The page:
- Open Championship
British fans make The Open special - Horschel
It is no secret that the one all British golfers want to win is the Open Championship. It's the tournament they grew up watching; the tournament with all the history, the prestige, the tradition. The original major championship.
But what does it mean to an American like Billy Horschel?
"Like every golfer I want to win everything," he says, "but if I'm ranking them then the US Open is the one I want to win the most. Of the four majors it's the one that means the most to me, because I'm an American and I want to win my national championship in the same way the British guys want to win this one."
'I won't be happy until I have a major'
- Ian Poulter said recently that if he doesn't win a major championship, he will still look back and be happy with what he achieved. Billy Horschel, a good friend of Poulter, finds it difficult to agree.
- "Poults is a few years older than I am," he says, "and he's won some pretty big events as well as being the main man on several Ryder Cup teams.
- "If I was in his position I would say the same thing, but at 27 with many more years as a professional golfer and having won only one tournament [last year's New Orleans Classic], I can't sit here and say that if it all ended today I would be happy with what I achieved.
- "It's great because it's more than what a lot of other guys have done out here, some 20, 25 years older than me, but in terms of what I want to achieve in the game, it's nothing to write home about.
- "If, in 10 years, a major win doesn't materialise but I gave it everything I had and decide to call it quits, I'd be happy. But if you're asking me if I would be okay with leaving the game now having won just once, then no, I would not."
Horschel holds his hands out flat and in line with one another. "Second in line, the Open Championship and the Masters are like this," he adds. "I can't give Augusta a slight edge because the Open has so much history and so much tradition around the game.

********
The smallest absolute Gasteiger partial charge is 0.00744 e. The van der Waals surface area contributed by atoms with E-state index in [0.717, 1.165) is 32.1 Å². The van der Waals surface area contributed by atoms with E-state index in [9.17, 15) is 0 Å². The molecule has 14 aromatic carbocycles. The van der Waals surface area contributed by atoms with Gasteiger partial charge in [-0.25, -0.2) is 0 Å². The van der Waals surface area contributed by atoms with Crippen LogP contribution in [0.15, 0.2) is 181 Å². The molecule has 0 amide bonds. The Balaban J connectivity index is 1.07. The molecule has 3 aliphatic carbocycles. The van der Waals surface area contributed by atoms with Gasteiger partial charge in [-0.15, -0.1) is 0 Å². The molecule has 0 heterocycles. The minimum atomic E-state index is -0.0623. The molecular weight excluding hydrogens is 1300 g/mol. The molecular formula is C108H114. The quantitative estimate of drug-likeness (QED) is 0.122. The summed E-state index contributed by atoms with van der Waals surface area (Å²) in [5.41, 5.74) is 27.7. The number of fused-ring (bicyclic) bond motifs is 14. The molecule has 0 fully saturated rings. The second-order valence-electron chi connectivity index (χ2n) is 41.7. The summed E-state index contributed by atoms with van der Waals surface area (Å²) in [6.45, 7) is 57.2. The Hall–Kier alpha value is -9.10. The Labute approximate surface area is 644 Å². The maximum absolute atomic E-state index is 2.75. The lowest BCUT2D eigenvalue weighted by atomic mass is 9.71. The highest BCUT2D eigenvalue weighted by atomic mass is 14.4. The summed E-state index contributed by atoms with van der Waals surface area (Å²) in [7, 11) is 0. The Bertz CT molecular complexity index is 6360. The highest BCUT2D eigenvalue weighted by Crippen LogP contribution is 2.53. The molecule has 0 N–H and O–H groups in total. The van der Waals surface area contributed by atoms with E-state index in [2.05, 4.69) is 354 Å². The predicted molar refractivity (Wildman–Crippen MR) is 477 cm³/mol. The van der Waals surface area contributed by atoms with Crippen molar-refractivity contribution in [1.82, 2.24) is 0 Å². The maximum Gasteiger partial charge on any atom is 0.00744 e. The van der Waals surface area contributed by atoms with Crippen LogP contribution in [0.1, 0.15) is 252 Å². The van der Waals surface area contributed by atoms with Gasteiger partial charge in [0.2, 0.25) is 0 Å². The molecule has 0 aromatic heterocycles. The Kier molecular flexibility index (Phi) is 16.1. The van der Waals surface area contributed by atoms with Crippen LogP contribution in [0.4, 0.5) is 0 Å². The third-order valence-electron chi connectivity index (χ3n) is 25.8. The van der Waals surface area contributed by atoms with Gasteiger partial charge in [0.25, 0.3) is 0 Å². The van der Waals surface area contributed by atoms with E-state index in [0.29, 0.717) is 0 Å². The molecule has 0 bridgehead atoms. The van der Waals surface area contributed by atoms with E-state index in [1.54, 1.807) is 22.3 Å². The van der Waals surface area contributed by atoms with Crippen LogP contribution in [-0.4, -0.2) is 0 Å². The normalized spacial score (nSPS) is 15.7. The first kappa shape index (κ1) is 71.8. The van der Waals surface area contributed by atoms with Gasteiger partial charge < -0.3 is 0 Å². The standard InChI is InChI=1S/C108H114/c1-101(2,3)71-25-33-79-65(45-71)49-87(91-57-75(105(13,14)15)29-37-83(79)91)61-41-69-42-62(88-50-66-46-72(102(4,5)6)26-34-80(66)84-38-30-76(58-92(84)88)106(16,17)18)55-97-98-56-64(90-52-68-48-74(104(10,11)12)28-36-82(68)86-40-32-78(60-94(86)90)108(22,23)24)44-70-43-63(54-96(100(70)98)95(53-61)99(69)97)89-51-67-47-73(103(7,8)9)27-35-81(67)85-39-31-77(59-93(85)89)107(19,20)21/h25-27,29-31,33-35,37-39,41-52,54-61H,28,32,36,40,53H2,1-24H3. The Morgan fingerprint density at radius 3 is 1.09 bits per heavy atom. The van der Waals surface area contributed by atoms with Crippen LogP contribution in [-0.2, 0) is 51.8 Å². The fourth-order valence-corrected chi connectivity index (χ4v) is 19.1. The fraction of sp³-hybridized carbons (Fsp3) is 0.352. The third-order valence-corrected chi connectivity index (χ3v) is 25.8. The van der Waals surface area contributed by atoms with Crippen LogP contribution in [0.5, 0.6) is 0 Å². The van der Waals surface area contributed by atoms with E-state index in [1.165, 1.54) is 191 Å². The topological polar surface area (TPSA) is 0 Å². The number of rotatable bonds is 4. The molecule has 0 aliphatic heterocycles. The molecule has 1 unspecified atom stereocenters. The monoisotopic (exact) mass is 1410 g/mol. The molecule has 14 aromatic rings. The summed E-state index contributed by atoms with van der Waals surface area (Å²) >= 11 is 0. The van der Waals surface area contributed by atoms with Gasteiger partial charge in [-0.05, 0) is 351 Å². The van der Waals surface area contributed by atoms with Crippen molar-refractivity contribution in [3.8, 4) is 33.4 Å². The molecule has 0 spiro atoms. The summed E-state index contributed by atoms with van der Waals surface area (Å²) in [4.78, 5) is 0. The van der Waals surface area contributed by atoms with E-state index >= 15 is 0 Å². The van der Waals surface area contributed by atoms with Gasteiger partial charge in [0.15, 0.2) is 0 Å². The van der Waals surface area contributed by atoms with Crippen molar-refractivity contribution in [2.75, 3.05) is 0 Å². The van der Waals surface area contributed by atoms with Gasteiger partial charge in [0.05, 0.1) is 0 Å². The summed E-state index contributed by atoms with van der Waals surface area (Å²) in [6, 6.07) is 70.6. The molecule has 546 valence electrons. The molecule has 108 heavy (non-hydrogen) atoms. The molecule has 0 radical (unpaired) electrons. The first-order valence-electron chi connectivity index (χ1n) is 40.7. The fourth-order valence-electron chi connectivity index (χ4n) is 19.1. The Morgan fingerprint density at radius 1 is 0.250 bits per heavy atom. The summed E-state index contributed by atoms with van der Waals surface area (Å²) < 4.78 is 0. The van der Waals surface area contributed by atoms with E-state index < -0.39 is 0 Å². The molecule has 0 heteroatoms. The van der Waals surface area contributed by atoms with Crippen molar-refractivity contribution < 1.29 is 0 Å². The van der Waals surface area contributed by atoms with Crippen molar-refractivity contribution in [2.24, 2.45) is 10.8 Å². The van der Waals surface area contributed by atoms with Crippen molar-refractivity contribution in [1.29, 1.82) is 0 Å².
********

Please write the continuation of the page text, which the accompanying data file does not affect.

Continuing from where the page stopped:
"If I win the Open this week, or in the future, I would be able to tick off the No.2 goal on my list and it would be an honour."
If you are a regular viewer of PGA Tour golf on television, your Sunday evenings will be littered with cries of "Get in the hole!" and "Mashed potato!" In Britain, it is a different breed of fan, one Horschel is keen to commend.
"I played at Muirfield last year and I've played the Walker Cup and Palmer Cup over here, and the fans just make it such a great tournament," he says.
"They have so much respect for the players and they understand what a good shot is and what a bad shot is. They're not shouting 'Great drive!' right after the ball leaves your club when it's 50 yards off line and then changing their mind to 'What an idiot!'
"British fans respect the game more and the players more. If you hit it 50 feet from the fescue [rough], they're clapping because they know what a great shot that is. The courses and the history make the Open what it is, but the fans really push it over the top."
Horschel, who missed the cut in his Open debut last year, says he is "feeling good" ahead of this week and hopes to add himself to the ever-growing list of surprise winners this tournament throws up on a more-than-regular basis.
"I'm playing really well right now, starting to trend in the right direction and hopefully there's a win nearby - and it would be special if it was this week.
"I hope I wouldn't be too much of a surprise winner this week. The reason you see so many unexpected champions here is because you just never really know what the weather is going to do, and you could get a bad draw, and you get some crazy bounces out here. You just never know what's going to happen.
"You need to be fully on your game and have a bit of Lady Luck on your side too."
Billy Horschel was talking to ESPN on behalf of his club manufacturers PING. Visit PING.com for more.